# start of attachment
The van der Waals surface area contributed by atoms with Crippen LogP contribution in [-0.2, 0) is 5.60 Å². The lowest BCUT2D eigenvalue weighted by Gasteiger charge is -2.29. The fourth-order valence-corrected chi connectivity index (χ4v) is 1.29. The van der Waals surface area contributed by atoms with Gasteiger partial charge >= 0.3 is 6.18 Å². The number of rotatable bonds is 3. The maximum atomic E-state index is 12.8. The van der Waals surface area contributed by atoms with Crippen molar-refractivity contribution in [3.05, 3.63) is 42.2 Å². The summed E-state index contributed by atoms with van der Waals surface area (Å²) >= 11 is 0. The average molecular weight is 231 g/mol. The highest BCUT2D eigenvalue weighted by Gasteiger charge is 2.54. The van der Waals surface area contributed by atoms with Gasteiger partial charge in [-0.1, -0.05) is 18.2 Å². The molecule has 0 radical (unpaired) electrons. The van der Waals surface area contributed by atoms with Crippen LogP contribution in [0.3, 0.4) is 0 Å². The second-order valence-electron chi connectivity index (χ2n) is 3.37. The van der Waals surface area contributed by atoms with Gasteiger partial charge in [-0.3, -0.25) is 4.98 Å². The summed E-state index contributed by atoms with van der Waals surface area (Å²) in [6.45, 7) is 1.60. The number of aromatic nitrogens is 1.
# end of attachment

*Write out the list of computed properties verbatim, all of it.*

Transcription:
The van der Waals surface area contributed by atoms with Crippen LogP contribution in [-0.2, 0) is 5.60 Å². The lowest BCUT2D eigenvalue weighted by Gasteiger charge is -2.29. The fourth-order valence-corrected chi connectivity index (χ4v) is 1.29. The van der Waals surface area contributed by atoms with Gasteiger partial charge >= 0.3 is 6.18 Å². The number of rotatable bonds is 3. The maximum atomic E-state index is 12.8. The van der Waals surface area contributed by atoms with Crippen molar-refractivity contribution in [3.05, 3.63) is 42.2 Å². The summed E-state index contributed by atoms with van der Waals surface area (Å²) >= 11 is 0. The average molecular weight is 231 g/mol. The highest BCUT2D eigenvalue weighted by Gasteiger charge is 2.54. The van der Waals surface area contributed by atoms with Gasteiger partial charge in [-0.1, -0.05) is 18.2 Å². The molecule has 0 radical (unpaired) electrons. The van der Waals surface area contributed by atoms with Crippen LogP contribution in [0.3, 0.4) is 0 Å². The second-order valence-electron chi connectivity index (χ2n) is 3.37. The van der Waals surface area contributed by atoms with Gasteiger partial charge in [-0.3, -0.25) is 4.98 Å². The summed E-state index contributed by atoms with van der Waals surface area (Å²) in [6.45, 7) is 1.60. The number of aromatic nitrogens is 1.